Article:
International students and professionals are critical to the strength and well-being of communities across the entire United States, yet their impact is too often overlooked or taken for granted. By delaying meaningful immigration reform, we risk losing the valuable contributions made by these immigrants.

Our Healthcare System Relies on Foreign-Born Professionals

Our healthcare system relies on foreign-born workers, and the demand for medical professionals from outside our borders will only increase. Currently, twenty five percent of physicians and surgeons working in the United States--plus comparable portions of other healthcare positions--were born elsewhere.

As the baby boomer population ages, they will increasingly need more medical care. In addition, their retirements will create a deficit of doctors, surgeons, nurses, health aids, dentists, pharmacists, and clinical techs. As a result, the ability to provide healthcare will be significantly strained, furthering a need for immigrant healthcare professionals.

America also needs more primary care physicians and doctors willing to work in rural areas. U.S.-born doctors tend to gravitate to higher paying specialties as opposed to primary care, and also favor urban areas. As the country continues to diversify, we have a growing need for physicians who can communicate with their patients understand their cultures.

To ensure we have a functioning healthcare system, we must attract and retain foreign-born health care professionals to the United States. However, it isn’t easy.  In order to practice their professions, foreign-born healthcare professionals must navigate and overcome visa and immigration limitations, additional educational requirements, tuition, licensure, relocation expenses, and potential lower pay to practice here. U.S. immigration law must be addressed to meet the looming shortage, and fulfill the needs of rural areas.

Our Economy Relies on Foreign-Born Professionals

It’s not only our physical well-being that is dependent on international professionals, but our economic well-being as well. Twenty-one of the 87Icon PDF 16 privately held U.S. companies valued at $1 billion or more – companies called “unicorns” due to their rarity –were founded by individuals who first came to the United States as international students. That means former international students are directly responsible for the hiring of thousands of U.S. employees every year and many more indirectly. In addition to having inspiring stories of success and pursuit of the American Dream, they are also a driving force in our economy.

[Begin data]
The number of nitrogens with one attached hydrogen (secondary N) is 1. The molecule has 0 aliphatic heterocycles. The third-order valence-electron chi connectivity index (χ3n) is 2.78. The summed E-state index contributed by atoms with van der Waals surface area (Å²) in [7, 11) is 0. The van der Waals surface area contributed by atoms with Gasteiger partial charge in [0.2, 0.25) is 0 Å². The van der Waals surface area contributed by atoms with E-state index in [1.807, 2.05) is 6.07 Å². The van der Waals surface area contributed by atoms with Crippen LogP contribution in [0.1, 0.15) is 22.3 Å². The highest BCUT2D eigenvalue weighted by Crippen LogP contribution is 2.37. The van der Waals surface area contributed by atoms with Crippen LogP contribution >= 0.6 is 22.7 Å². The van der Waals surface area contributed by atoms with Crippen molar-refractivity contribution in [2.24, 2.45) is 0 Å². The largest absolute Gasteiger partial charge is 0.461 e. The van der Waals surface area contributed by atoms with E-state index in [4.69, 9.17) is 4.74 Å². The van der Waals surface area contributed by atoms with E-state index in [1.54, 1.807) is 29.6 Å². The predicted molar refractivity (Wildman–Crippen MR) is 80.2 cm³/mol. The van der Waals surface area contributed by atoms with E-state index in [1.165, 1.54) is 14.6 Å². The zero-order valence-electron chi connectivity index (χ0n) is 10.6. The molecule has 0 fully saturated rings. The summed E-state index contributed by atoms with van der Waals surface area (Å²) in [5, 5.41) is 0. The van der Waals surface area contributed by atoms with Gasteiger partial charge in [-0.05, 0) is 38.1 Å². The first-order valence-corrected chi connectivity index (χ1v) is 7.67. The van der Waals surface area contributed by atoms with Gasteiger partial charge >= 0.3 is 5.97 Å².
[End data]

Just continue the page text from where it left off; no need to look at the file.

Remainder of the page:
Unfortunately, our outdated, broken immigration system stifles of the opportunities for international entrepreneurs and corresponding jobs. A program known as Optional Practical Training (OPT) is one way international students can stay in the United States after graduating from U.S. colleges and universities. OPT allows graduates to continue their learning through related employment.  Most may stay for up to a year, although graduates with science, technology, engineering, or math degrees are able to stay for up to three years. This extension can prove pivotal in establishing new companies and careers. One founder of a billion dollar company called OPT “The best thing the U.S. government has done on immigration…to allow international students a chance to stay and work for a time after graduation.Icon PDF 16 Remarkably, there are few options for even the most successful international entrepreneur to remain in the United States to continue pursuing a dream when OPT ends.

Beyond creating billion dollar companies, the 974,926 international students studying at U.S. colleges and universities contributed $30.5 billion and supported more than 373,000 jobs to the U.S. economy during the 2014–2015 academic year, according to NAFSA’s latest analysis. International students’ financial contributions to our communities are a steady economic gain for the country.

We ignore the contributions of international students and foreign-born professionals to our detriment. There’s a saying (with many variations) “where you sit is where you stand.” Where you are in your life, what you and your family have experienced impacts what you think. If you are a person sitting in a doctor’s office waiting to be treated, or sitting in an employment office hoping for a job, you should stand in favor of immigration reform.

Heather Stewart is counsel and director of immigration policy for NAFSA: Association of International Educators.